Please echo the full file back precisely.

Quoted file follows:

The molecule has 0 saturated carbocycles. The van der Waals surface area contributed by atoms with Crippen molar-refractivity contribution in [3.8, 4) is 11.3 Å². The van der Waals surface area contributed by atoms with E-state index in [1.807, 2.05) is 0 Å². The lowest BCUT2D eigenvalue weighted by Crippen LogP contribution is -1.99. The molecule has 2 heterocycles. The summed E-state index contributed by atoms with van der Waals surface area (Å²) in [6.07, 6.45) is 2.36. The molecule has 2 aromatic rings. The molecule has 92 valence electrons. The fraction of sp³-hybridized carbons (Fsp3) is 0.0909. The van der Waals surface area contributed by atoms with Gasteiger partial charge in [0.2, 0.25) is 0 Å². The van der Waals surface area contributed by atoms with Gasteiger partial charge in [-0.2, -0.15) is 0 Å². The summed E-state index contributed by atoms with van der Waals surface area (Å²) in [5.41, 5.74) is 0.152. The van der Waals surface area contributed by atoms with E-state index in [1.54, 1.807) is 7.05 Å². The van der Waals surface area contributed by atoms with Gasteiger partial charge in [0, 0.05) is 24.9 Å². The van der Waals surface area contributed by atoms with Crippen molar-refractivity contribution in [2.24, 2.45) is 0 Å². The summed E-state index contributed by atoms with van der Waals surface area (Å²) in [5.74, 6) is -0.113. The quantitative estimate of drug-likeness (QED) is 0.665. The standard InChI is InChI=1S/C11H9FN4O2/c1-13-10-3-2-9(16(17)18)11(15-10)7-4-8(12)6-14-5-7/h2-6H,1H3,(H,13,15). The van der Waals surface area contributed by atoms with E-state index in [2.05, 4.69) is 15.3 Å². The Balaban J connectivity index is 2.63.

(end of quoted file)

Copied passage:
The molecule has 0 saturated carbocycles. The van der Waals surface area contributed by atoms with Crippen molar-refractivity contribution in [3.8, 4) is 11.3 Å². The van der Waals surface area contributed by atoms with E-state index in [1.807, 2.05) is 0 Å². The lowest BCUT2D eigenvalue weighted by Crippen LogP contribution is -1.99. The molecule has 2 heterocycles. The summed E-state index contributed by atoms with van der Waals surface area (Å²) in [6.07, 6.45) is 2.36. The molecule has 2 aromatic rings. The molecule has 92 valence electrons. The fraction of sp³-hybridized carbons (Fsp3) is 0.0909. The van der Waals surface area contributed by atoms with Gasteiger partial charge in [0.2, 0.25) is 0 Å². The van der Waals surface area contributed by atoms with Gasteiger partial charge in [-0.2, -0.15) is 0 Å². The summed E-state index contributed by atoms with van der Waals surface area (Å²) in [5.41, 5.74) is 0.152. The van der Waals surface area contributed by atoms with E-state index in [1.54, 1.807) is 7.05 Å². The van der Waals surface area contributed by atoms with Gasteiger partial charge in [0, 0.05) is 24.9 Å². The van der Waals surface area contributed by atoms with Crippen molar-refractivity contribution in [2.24, 2.45) is 0 Å². The summed E-state index contributed by atoms with van der Waals surface area (Å²) in [5.74, 6) is -0.113. The quantitative estimate of drug-likeness (QED) is 0.665. The standard InChI is InChI=1S/C11H9FN4O2/c1-13-10-3-2-9(16(17)18)11(15-10)7-4-8(12)6-14-5-7/h2-6H,1H3,(H,13,15). The van der Waals surface area contributed by atoms with E-state index in [2.05, 4.69) is 15.3 Å². The Balaban J connectivity index is 2.63.